My first ASCO Annual Meeting was an educational and exhilarating experience. As a science geek, I loved learning about new cancer treatments from leading researchers. But the highlight for me happened in a noisy back corner of a crowded poster session when I met Dr. J. Jean Cui, the chemist who is saving my life.

A little backstory: I was diagnosed in May 2011 with stage IIIa non-small cell lung cancer (NSCLC). After two series of chemo, two radiation protocols, two recurrences, and promotion to stage IV, I was told I’d be on chemo for the rest of my life. Thanks to “CraiginPA,” who I met in an online support group, I learned about a tumor mutation called ROS1 and arranged to have my tumor tested. I’m now enrolled in the same ROS1 clinical trial as CraiginPA, taking a pill called crizotinib (Xalkori) to suppress my lung cancer. I’ve had no evidence of disease (NED) status since January 2013. I know my cancer will likely return, but for now, life is almost normal.

CraiginPA and I both attended the 2014 ASCO Annual Meeting as patient advocates. We met “in real life” in Chicago the day before the meeting began and attended many sessions together. On the third day, June 1, we went to a lung cancer poster highlights session. Similar to a high-powered science fair, the session featured 25 large posters explaining ongoing studies, each with a researcher standing by to answer questions. One poster described a study of our drug crizotinib for ROS1 in Europe.

While we were tag-teaming the researcher with questions, we noticed two representatives of the pharmaceutical company who makes crizotinib standing nearby. We introduced ourselves and moved to a table to discuss when our trial drug might obtain FDA approval for ROS1.

After several minutes, one of the reps smiled and said, “Jean is here.”

CraiginPA’s face lit up. “She’s the chemist—the lead inventor who developed our drug!”

My geek meter pegged at ecstatic. The chemist who invented the drug that was keeping me alive was HERE!

“If I see Jean, I’ll tell her you’re looking for her,” one of the reps said. They excused themselves to talk to another researcher.

A bit giddy, CraiginPA and I went back to digesting the ROS1 poster. We had started debating where the drug actually bonded with the ROS1 protein on our tumor cells when a smiling young woman approached us.

CraiginPA recognized her instantly. “Jean! So good to see you again.”

I felt like I did when I’d been introduced to idols like Nobel Laureate Physicist Richard Feynman or MD/PhD/Astronaut Story Musgrave. This was not some academic stuck at a bench with glassware and data analysis. This cancer rock star was a real person, and she seemed just as happy to meet us as we were to meet her. How often does a researcher get to see the living, breathing proof that her work saves lives?

We hugged all around and coerced someone into taking a picture with Jean’s smartphone. I couldn’t have grinned any wider.

For the next 20 minutes, Jean fielded our questions about her background, why she chose chemistry as a career, and how her team designed the drug. CraiginPA and I were like two kids getting a peek behind the Wizard’s curtain at the magic of cancer research. We agreed this experience was easily our highlight of the meeting, especially for me since I experienced it with CraiginPA who first told me about this drug.

Later Jean emailed us the picture, along with an invitation to ask her any further questions we might have—a perfect end to an amazing day.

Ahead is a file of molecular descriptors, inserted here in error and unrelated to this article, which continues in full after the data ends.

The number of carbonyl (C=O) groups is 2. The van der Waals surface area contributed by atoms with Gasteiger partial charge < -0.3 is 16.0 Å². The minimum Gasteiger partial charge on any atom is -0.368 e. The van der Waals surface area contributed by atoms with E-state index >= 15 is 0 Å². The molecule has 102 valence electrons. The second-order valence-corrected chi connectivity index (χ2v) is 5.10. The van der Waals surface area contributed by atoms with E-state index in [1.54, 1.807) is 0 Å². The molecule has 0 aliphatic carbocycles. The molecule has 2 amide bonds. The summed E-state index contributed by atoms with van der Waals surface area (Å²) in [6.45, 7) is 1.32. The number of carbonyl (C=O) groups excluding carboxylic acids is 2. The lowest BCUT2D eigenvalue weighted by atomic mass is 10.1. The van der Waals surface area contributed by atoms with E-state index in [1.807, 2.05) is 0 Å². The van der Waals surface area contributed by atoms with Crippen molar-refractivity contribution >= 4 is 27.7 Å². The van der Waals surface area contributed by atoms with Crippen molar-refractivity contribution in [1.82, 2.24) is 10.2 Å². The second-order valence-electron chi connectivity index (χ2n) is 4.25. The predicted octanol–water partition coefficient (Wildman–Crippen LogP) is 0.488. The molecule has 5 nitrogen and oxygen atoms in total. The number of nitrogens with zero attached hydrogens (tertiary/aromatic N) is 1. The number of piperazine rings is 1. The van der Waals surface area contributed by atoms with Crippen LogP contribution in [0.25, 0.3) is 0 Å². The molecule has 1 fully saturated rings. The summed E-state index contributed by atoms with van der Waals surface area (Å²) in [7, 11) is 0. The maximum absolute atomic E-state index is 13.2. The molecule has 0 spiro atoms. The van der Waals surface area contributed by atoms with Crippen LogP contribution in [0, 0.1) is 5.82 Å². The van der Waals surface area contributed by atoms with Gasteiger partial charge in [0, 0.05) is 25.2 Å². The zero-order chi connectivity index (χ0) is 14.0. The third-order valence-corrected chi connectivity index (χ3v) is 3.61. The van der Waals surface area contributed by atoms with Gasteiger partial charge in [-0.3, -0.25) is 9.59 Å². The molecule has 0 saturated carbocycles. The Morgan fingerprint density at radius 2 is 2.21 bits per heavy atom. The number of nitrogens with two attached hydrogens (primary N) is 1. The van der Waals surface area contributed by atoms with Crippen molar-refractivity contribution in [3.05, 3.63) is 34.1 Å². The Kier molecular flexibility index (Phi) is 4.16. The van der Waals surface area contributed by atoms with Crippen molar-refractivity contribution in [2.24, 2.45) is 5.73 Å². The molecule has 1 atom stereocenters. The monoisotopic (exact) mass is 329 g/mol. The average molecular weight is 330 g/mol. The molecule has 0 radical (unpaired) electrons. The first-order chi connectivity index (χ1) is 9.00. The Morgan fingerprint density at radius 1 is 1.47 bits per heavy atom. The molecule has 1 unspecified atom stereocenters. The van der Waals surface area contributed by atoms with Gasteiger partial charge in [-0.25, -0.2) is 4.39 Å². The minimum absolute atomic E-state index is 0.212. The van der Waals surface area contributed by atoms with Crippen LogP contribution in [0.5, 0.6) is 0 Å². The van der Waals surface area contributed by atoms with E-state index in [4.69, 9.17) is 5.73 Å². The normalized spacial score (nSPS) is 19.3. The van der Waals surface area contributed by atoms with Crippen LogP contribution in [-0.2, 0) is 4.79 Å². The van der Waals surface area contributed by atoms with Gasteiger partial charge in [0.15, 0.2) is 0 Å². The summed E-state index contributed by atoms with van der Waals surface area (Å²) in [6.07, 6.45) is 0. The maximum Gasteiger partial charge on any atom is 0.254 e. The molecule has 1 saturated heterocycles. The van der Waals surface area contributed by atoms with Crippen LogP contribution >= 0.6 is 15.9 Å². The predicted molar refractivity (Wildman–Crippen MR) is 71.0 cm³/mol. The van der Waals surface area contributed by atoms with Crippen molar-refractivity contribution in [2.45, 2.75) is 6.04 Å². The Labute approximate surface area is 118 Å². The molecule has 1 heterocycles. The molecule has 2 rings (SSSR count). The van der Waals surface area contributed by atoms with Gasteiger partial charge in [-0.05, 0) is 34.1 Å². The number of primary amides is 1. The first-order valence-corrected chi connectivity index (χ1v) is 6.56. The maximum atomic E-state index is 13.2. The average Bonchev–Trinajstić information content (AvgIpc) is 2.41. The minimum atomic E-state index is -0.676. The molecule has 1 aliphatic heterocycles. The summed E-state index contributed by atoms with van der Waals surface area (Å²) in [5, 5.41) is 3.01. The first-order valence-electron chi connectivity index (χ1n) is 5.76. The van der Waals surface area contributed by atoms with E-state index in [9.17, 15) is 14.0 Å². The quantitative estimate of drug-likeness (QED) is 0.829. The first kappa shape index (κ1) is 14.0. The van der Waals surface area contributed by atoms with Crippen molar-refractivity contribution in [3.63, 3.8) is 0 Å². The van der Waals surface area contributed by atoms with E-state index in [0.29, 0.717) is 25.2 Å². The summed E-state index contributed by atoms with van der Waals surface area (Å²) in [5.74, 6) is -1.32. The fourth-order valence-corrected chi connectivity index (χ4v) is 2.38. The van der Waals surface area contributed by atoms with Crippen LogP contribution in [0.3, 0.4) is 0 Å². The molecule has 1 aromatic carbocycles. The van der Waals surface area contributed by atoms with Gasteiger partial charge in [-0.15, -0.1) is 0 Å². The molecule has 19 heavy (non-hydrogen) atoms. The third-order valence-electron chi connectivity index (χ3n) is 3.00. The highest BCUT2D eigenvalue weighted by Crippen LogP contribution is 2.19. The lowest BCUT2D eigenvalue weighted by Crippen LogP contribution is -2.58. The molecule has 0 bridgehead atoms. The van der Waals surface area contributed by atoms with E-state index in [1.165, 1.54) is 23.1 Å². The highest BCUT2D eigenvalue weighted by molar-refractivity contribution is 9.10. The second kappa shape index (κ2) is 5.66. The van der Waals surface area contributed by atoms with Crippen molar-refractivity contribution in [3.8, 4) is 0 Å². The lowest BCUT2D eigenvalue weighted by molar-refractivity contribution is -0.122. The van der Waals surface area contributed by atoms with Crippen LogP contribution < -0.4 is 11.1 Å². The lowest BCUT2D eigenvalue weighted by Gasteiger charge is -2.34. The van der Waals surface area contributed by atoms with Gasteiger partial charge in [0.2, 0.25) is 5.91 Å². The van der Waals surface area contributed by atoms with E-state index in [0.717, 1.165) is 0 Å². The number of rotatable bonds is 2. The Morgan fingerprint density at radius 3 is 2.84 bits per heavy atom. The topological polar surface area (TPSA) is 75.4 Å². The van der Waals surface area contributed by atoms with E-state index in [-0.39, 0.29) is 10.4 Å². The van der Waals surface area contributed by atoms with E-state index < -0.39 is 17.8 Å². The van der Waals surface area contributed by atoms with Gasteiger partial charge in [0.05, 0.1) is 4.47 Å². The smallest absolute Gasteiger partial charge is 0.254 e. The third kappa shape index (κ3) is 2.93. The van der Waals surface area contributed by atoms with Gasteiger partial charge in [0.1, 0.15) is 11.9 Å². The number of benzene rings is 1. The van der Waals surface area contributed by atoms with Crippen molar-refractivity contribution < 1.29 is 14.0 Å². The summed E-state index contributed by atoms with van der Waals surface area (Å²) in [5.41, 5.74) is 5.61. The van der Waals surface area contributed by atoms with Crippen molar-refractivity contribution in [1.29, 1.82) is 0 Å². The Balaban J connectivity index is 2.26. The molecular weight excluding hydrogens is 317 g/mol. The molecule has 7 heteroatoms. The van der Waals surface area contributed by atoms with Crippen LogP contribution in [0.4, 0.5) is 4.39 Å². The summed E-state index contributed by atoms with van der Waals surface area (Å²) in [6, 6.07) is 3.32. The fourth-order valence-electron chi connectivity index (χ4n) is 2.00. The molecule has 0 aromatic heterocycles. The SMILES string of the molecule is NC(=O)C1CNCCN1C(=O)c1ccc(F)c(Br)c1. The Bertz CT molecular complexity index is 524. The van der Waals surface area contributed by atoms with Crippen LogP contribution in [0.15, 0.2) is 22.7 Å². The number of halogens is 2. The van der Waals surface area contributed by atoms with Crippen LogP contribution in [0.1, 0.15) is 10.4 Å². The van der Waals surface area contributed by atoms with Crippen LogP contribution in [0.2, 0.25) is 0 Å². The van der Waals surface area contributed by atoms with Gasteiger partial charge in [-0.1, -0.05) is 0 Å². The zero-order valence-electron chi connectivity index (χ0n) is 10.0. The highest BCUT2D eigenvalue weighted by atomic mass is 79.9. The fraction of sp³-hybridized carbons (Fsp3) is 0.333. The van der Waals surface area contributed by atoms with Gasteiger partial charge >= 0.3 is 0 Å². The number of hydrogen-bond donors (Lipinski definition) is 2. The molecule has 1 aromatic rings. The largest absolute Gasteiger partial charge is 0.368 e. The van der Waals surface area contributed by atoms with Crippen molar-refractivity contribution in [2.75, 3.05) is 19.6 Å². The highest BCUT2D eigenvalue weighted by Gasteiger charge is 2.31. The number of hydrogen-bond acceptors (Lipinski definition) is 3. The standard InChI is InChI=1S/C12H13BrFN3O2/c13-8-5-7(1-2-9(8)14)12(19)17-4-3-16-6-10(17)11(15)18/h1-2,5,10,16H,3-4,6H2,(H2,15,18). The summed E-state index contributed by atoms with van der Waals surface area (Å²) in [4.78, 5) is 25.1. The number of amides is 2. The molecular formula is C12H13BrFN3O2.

So stop me if you’ve heard this one: a patient advocate, a pharma rep, and a chemist walk into a poster session…


New Take on an Old Excuse

Like many housecats I’ve met, my cats have quirks. Admiral Dufus demolishes cardboard boxes and chews paper, while General Nusiance licks plastic bags.  I don’t know why they do this.  Perhaps they lack certain minerals. Perhaps their tongues like the taste or texture. Perhaps they’re studying how humans react to the behavior of feline companions.

While Admiral’s tendency to shred papers has caused some inconvenience, General’s fondness for licking things has not been an issue.  Until now.

I never told a teacher “the dog ate my homework,” but as of this morning I have to explain to my cancer clinical trial that my log of dosing times for my trial drug may be hard to read because …

 “My cat licked my journal.”

The Downside of Seattle Summer

Summer in northerly US latitudes like Seattle means the sun is up almost 16 hours around the Solstice (June 21-ish). The days are long and usually sunny for a few months.  Our local mountains–especially the volcanoes–are spectacular this time of year.

Mt Rainier greets July (credit: Elizabeth Bourne)

Mt Rainier greets July (credit: Elizabeth Bourne)

The upside of this season for people who have Seasonal Affective Disorder (like me): lots of sunlight to elevate my mood and energy. I’m like the Energizer Bunny on many summer days.  This is a good thing, considering I have a lot of looming deadlines for writing and speaking projects.

The downside: lots of sunlight to keep me awake.  Last night I couldn’t get to sleep before midnight, which is only a couple of hours after dark.  Today the sun rose at 5:15 AM, and I wasn’t far behind it, even though I’d prefer to sleep until 8:00 AM. I honestly do need more than six hours of sleep at night, especially on cancer drugs. Can’t wear an eye mask over my CPAP, and blackout curtains don’t make much sense here when it’s gray so much of the year.  I want to stay sharp, yet caffeine–available on nearly every urban block in Western Washington–is a double-edge sword.

So, I get up and tackle my projects every morning with gusto and grogginess, and hope to collapse for a nap in the afternoons.  Except it’s SUNNY outside, and our yard has fresh raspberries (my favorite!),  and the words in my head are fighting to be born, and look at the MOUNTAINS, and … and …

Apparently I suck at collapsing on cue.